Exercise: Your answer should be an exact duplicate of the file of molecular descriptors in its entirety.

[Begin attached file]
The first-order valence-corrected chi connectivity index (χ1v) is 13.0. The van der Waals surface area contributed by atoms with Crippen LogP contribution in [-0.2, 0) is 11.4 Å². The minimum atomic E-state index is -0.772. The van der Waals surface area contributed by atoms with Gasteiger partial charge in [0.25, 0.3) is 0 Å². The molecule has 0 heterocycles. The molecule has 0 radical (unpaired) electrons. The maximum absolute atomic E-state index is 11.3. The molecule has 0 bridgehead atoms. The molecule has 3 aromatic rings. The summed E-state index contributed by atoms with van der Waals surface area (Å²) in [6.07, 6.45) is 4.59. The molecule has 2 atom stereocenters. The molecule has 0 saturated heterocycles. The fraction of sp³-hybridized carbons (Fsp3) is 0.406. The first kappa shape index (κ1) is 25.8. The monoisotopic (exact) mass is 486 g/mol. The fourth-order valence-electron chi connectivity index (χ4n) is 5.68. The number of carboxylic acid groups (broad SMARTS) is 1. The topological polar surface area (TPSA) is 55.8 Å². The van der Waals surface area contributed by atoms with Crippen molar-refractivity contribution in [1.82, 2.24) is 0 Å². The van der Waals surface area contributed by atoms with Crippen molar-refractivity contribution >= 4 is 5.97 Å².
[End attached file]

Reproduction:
The first-order valence-corrected chi connectivity index (χ1v) is 13.0. The van der Waals surface area contributed by atoms with Crippen LogP contribution in [-0.2, 0) is 11.4 Å². The minimum atomic E-state index is -0.772. The van der Waals surface area contributed by atoms with Gasteiger partial charge in [0.25, 0.3) is 0 Å². The molecule has 0 heterocycles. The molecule has 0 radical (unpaired) electrons. The maximum absolute atomic E-state index is 11.3. The molecule has 0 bridgehead atoms. The molecule has 3 aromatic rings. The summed E-state index contributed by atoms with van der Waals surface area (Å²) in [6.07, 6.45) is 4.59. The molecule has 2 atom stereocenters. The molecule has 0 saturated heterocycles. The fraction of sp³-hybridized carbons (Fsp3) is 0.406. The first kappa shape index (κ1) is 25.8. The monoisotopic (exact) mass is 486 g/mol. The fourth-order valence-electron chi connectivity index (χ4n) is 5.68. The number of carboxylic acid groups (broad SMARTS) is 1. The topological polar surface area (TPSA) is 55.8 Å². The van der Waals surface area contributed by atoms with Crippen molar-refractivity contribution in [1.82, 2.24) is 0 Å². The van der Waals surface area contributed by atoms with Crippen molar-refractivity contribution >= 4 is 5.97 Å².